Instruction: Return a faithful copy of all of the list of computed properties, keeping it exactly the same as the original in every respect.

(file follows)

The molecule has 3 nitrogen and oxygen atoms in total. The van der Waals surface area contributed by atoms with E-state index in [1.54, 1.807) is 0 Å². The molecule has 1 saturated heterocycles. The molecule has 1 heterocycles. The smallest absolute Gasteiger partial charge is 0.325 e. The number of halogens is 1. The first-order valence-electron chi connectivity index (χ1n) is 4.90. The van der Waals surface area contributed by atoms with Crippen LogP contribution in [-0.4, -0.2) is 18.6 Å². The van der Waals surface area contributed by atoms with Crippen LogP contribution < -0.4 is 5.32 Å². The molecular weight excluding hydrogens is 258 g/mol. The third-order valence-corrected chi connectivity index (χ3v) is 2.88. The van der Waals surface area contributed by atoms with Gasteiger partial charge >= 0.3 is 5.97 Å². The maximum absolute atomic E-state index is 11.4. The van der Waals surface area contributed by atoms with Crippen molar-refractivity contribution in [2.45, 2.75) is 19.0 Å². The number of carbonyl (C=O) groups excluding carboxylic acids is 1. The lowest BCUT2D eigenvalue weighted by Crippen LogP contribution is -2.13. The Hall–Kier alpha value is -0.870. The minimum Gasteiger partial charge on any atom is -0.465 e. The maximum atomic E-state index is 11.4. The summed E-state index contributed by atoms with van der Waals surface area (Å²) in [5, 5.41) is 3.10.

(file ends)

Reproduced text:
The molecule has 3 nitrogen and oxygen atoms in total. The van der Waals surface area contributed by atoms with E-state index in [1.54, 1.807) is 0 Å². The molecule has 1 saturated heterocycles. The molecule has 1 heterocycles. The smallest absolute Gasteiger partial charge is 0.325 e. The number of halogens is 1. The first-order valence-electron chi connectivity index (χ1n) is 4.90. The van der Waals surface area contributed by atoms with Crippen LogP contribution in [-0.4, -0.2) is 18.6 Å². The van der Waals surface area contributed by atoms with Crippen LogP contribution < -0.4 is 5.32 Å². The molecular weight excluding hydrogens is 258 g/mol. The third-order valence-corrected chi connectivity index (χ3v) is 2.88. The van der Waals surface area contributed by atoms with Gasteiger partial charge >= 0.3 is 5.97 Å². The maximum absolute atomic E-state index is 11.4. The van der Waals surface area contributed by atoms with Crippen molar-refractivity contribution in [2.45, 2.75) is 19.0 Å². The number of carbonyl (C=O) groups excluding carboxylic acids is 1. The lowest BCUT2D eigenvalue weighted by Crippen LogP contribution is -2.13. The Hall–Kier alpha value is -0.870. The minimum Gasteiger partial charge on any atom is -0.465 e. The maximum atomic E-state index is 11.4. The summed E-state index contributed by atoms with van der Waals surface area (Å²) in [5, 5.41) is 3.10.